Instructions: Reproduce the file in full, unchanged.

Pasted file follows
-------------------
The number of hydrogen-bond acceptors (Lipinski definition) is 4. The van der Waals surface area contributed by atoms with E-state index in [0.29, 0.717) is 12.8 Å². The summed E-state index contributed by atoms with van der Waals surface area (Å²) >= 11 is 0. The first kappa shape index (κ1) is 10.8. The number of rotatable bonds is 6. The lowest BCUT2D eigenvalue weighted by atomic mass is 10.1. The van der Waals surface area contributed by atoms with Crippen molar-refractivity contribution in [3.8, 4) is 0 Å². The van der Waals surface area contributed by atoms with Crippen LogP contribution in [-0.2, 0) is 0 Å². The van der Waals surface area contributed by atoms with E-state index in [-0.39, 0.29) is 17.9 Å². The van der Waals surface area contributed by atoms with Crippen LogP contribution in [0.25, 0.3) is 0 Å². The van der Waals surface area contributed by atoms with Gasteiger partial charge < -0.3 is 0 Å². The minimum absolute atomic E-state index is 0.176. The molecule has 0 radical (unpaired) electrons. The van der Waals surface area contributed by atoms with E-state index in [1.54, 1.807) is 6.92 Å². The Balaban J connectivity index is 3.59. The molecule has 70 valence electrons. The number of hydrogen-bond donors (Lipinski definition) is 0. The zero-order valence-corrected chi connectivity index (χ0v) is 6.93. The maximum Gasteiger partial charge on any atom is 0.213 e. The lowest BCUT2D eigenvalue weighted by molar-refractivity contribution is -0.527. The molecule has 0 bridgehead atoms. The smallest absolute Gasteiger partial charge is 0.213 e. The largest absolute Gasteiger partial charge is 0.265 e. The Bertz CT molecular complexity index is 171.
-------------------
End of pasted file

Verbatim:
The number of hydrogen-bond acceptors (Lipinski definition) is 4. The van der Waals surface area contributed by atoms with E-state index in [0.29, 0.717) is 12.8 Å². The summed E-state index contributed by atoms with van der Waals surface area (Å²) >= 11 is 0. The first kappa shape index (κ1) is 10.8. The number of rotatable bonds is 6. The lowest BCUT2D eigenvalue weighted by atomic mass is 10.1. The van der Waals surface area contributed by atoms with Crippen molar-refractivity contribution in [3.8, 4) is 0 Å². The van der Waals surface area contributed by atoms with Crippen LogP contribution in [-0.2, 0) is 0 Å². The van der Waals surface area contributed by atoms with E-state index in [-0.39, 0.29) is 17.9 Å². The van der Waals surface area contributed by atoms with Crippen LogP contribution in [0.25, 0.3) is 0 Å². The van der Waals surface area contributed by atoms with Gasteiger partial charge < -0.3 is 0 Å². The minimum absolute atomic E-state index is 0.176. The molecule has 0 radical (unpaired) electrons. The van der Waals surface area contributed by atoms with E-state index in [1.54, 1.807) is 6.92 Å². The Balaban J connectivity index is 3.59. The molecule has 70 valence electrons. The number of hydrogen-bond donors (Lipinski definition) is 0. The zero-order valence-corrected chi connectivity index (χ0v) is 6.93. The maximum Gasteiger partial charge on any atom is 0.213 e. The lowest BCUT2D eigenvalue weighted by molar-refractivity contribution is -0.527. The molecule has 0 bridgehead atoms. The smallest absolute Gasteiger partial charge is 0.213 e. The largest absolute Gasteiger partial charge is 0.265 e. The Bertz CT molecular complexity index is 171.